So here we are at the end of 2017, and the internet is still a flurry with articles declaring that Electronic Dance Music is rotting from the inside out and DJ culture is dying on the vine, devoured by corporate greed. That might all well be the case, but electronic music isn't disappearing into the night without a fight as witnessed by the endless parade of emerging artists on the scene, the rise of North America's first Electro Parade in Montréal, and the inaugural Electronic Music Awards in Los Angeles this past September.

For every insipid, automaton disc jockey-producer, there are innovative minds like Anna Lunoe, Four Tet, and the Black Madonna, whose eclectic, infectious sets display impeccable taste, a wealth of knowledge, and boundless creativity. Over the past few years, many underground artists have been thrust into the mainstream spotlight and lost the je ne sais quoi that made them unique. Regardless, there will always be new musicians, producers, singers, and visionaries to replace them, those who bring something novel to the table or tip a hat to their predecessors in a way that steps beyond homage and exhilarates as it did decades before.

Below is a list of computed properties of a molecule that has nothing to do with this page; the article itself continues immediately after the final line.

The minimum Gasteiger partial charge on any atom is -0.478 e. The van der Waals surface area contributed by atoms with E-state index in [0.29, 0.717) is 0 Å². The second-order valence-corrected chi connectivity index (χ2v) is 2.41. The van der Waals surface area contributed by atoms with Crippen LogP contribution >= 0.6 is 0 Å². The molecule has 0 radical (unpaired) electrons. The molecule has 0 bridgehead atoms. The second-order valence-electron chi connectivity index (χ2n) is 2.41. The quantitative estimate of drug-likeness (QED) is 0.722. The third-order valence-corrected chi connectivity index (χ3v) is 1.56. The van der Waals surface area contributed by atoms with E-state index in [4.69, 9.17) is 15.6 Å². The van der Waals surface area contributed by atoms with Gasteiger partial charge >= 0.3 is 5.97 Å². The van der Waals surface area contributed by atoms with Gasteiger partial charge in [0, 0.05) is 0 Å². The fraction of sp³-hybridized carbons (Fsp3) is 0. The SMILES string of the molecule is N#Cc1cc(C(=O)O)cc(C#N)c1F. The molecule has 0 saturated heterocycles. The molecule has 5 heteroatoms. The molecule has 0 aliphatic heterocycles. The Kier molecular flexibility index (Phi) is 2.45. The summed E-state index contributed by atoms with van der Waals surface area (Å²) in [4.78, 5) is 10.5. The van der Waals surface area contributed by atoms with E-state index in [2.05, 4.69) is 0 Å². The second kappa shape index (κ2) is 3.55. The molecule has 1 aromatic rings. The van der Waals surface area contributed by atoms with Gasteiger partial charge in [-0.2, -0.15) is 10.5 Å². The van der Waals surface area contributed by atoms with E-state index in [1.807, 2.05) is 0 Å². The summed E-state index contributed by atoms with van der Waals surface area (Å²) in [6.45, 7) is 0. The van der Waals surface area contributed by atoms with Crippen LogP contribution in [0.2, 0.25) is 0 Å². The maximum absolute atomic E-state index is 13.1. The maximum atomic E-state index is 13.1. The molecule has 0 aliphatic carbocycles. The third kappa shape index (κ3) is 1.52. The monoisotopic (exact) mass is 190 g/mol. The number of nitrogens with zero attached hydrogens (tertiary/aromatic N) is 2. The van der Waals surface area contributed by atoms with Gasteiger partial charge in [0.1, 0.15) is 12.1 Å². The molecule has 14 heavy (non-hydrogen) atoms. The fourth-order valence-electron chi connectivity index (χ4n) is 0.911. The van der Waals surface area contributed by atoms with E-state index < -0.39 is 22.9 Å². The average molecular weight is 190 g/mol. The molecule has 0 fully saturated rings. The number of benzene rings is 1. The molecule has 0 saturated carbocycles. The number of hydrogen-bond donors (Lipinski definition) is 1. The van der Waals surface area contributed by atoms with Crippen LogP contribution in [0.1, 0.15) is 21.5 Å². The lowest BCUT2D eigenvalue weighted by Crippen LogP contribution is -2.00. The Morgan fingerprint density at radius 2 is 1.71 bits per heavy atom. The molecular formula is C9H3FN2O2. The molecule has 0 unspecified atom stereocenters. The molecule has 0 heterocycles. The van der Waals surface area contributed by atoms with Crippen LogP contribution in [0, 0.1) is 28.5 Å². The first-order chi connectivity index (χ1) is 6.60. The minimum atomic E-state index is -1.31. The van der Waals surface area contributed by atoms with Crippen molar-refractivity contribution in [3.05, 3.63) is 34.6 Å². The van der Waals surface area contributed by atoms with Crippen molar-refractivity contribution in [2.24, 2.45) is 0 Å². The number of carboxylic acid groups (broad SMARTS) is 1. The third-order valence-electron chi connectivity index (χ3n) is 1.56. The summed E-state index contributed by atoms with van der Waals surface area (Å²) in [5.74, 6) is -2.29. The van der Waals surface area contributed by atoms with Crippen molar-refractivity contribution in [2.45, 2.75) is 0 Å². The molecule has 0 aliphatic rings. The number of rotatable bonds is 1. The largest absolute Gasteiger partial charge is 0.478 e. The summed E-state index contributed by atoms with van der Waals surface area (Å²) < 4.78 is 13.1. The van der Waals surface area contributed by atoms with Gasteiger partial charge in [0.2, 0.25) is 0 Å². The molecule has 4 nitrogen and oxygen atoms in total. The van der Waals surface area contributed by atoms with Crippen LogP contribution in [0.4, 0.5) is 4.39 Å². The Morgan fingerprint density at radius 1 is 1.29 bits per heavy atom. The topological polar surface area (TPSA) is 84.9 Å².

As electronic music continues to evolve and its endless sub-genres continue to expand, so do fickle tastes, and preferences become more and more subjective with a seemingly endless list of artists to sift through. With so much music to digest, its no wonder that many artists remain under the radar. This list hopes to remedy that injustice and celebrate tracks both indie and mainstream. From the "shamanic techno" of Parisian duo Pouvoir Magique to Stockholm Noir's brilliant string of darkly foreboding, electro-licked singles, here are ten selections that represent some of the more intriguing dance offerings of 2017.

10. Moullinex - “Work It Out (feat. Fritz Helder)”